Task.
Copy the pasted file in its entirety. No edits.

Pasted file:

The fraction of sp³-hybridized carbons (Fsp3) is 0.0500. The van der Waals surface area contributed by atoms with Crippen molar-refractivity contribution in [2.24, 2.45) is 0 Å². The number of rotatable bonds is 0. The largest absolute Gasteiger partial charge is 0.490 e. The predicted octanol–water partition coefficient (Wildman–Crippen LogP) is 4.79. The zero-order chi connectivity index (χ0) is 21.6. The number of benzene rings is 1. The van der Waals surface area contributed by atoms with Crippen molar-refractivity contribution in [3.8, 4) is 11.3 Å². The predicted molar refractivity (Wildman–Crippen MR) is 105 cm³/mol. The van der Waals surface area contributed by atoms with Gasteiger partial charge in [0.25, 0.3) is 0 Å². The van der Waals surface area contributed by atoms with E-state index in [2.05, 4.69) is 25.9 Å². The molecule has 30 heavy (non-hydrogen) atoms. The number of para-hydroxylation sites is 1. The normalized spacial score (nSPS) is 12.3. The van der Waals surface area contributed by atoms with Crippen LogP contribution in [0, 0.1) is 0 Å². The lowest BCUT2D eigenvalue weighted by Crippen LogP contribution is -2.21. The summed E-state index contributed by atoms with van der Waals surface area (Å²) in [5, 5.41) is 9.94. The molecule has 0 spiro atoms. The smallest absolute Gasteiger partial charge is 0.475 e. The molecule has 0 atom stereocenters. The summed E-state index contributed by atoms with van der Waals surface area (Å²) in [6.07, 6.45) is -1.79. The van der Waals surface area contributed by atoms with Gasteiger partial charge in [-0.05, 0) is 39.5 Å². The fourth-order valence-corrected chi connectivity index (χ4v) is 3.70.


The fraction of sp³-hybridized carbons (Fsp3) is 0.0500. The van der Waals surface area contributed by atoms with Crippen molar-refractivity contribution in [2.24, 2.45) is 0 Å². The number of rotatable bonds is 0. The largest absolute Gasteiger partial charge is 0.490 e. The predicted octanol–water partition coefficient (Wildman–Crippen LogP) is 4.79. The zero-order chi connectivity index (χ0) is 21.6. The number of benzene rings is 1. The van der Waals surface area contributed by atoms with Crippen molar-refractivity contribution in [3.8, 4) is 11.3 Å². The predicted molar refractivity (Wildman–Crippen MR) is 105 cm³/mol. The van der Waals surface area contributed by atoms with Gasteiger partial charge in [0.25, 0.3) is 0 Å². The van der Waals surface area contributed by atoms with E-state index in [2.05, 4.69) is 25.9 Å². The molecule has 30 heavy (non-hydrogen) atoms. The number of para-hydroxylation sites is 1. The normalized spacial score (nSPS) is 12.3. The van der Waals surface area contributed by atoms with Crippen LogP contribution in [0, 0.1) is 0 Å². The lowest BCUT2D eigenvalue weighted by Crippen LogP contribution is -2.21. The summed E-state index contributed by atoms with van der Waals surface area (Å²) in [5, 5.41) is 9.94. The molecule has 0 spiro atoms. The smallest absolute Gasteiger partial charge is 0.475 e. The molecule has 0 atom stereocenters. The summed E-state index contributed by atoms with van der Waals surface area (Å²) in [6.07, 6.45) is -1.79. The van der Waals surface area contributed by atoms with Gasteiger partial charge in [-0.05, 0) is 39.5 Å². The fourth-order valence-corrected chi connectivity index (χ4v) is 3.70.